In 2013, 358 people gathered in one spot and danced lewdly together, thereby setting a new Guinness world record for people twerking simultaneously. That’s impressive, indeed, but seems to lose some of its significance when you consider the Guinness Book of World Records also recognizes 12,970 people in the world’s largest Zumba class in 2015.
In truth, people gather in great numbers each year, in locations all over the globe, trying to make the record book. And some of the records are impressive, if not outright weird. Take for instance the largest swimsuit photo shoot (1,010), largest barbeque (30,000 people grilling at one time), largest prenatal yoga class (553 pregnant women), largest pillow fight (6,261 participants), and most naked riders on a theme park ride (102 on a roller coaster). There’s even a world record for hula hooping, where 4,483 people hula hooped for 7 minutes, and a world largest kazoo ensemble, with 3,000 people blowing those infernal noise-makers at the same time.There’s even a world record for hula hooping, where 4,483 people hula hooped for 7 minutes.
What you won’t find, apparently, is a brand-new record for 1,000 Second Amendment supporters firing two shots simultaneously. And the reason why is a mystery, since that record was set at a recent Second Amendment-friendly event.
Last Monday, 1,000 Second Amendment supporters gathered at the Ben Avery Shooting Facility in Phoenix, Ariz., to take their place in the history books. Dubbed the 1000 Man Shoot, attendees sought to set the world record for number of people firing two shots simultaneously by lining up on the range and firing a shot from a special edition .22-caliber Henry Golden Boy Silver rifle, then firing a second shot minutes later.
The event was planned by NRA and Henry Repeating Arms as an expression of support for, and to raise money in defense of, the Second Amendment. And from all accounts, everything went exactly according to plan. Standing shoulder-to-shoulder at the outdoor shooting facility, 1,000 men and women stood ready, aimed and fired. Two minutes later, they fired again, and were answered with a big cheer. The 1,000 shooters present achieved the world record, and the event was documented so there would be no question as to whether the record was reached.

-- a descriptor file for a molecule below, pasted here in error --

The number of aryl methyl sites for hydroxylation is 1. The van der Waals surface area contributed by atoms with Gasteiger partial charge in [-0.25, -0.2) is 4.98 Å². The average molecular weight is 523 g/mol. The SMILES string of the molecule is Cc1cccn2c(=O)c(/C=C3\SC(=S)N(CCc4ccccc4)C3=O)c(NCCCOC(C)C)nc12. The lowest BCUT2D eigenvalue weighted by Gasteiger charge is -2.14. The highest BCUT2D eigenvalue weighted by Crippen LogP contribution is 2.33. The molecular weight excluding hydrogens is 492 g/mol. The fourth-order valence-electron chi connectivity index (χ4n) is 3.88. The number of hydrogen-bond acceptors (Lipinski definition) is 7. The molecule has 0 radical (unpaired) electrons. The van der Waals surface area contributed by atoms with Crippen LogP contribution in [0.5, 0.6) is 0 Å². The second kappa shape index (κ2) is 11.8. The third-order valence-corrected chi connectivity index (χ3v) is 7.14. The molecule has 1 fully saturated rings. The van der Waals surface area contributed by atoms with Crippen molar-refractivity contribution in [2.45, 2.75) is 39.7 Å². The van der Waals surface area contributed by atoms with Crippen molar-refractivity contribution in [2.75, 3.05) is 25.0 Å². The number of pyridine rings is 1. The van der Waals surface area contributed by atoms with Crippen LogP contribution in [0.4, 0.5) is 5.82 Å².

Mysteriously, the folks at Guinness are refusing to recognize the event as a new world record.“To fire for our Second Amendments rights, you can't explain a better feeling,” Melissa Howe, who had traveled to the event all the way from West Virginia, told KPNX.
Mysteriously, the folks at Guinness are refusing to recognize the event as a new world record, whether for political reasons or some other purpose. And according to a report at nraila.org, “The reason for Guinness’ refusal is not clear, as a search of the organization’s records database shows that they recognize a host of firearms-related records.”
Next time you decide to take a look at the sometimes odd world of world records, you’ll likely see the largest gathering of Santa’s elves (607), largest number of people receiving a beauty treatment at the same time (1,000 getting a facial), and the largest gathering of people in their underpants (116). Unfortunately, you won’t find mention of the 1,000 patriots who lined up in Phoenix to set a world record, while at the same time celebrating their Second Amendment right to keep and bear arms.NRA-ILA has provided contact information for those who would like to politely urge Guinness to recognize this historic achievement. The record-keeping organization can be reached by form email, or by telephone at (718) 513-7270.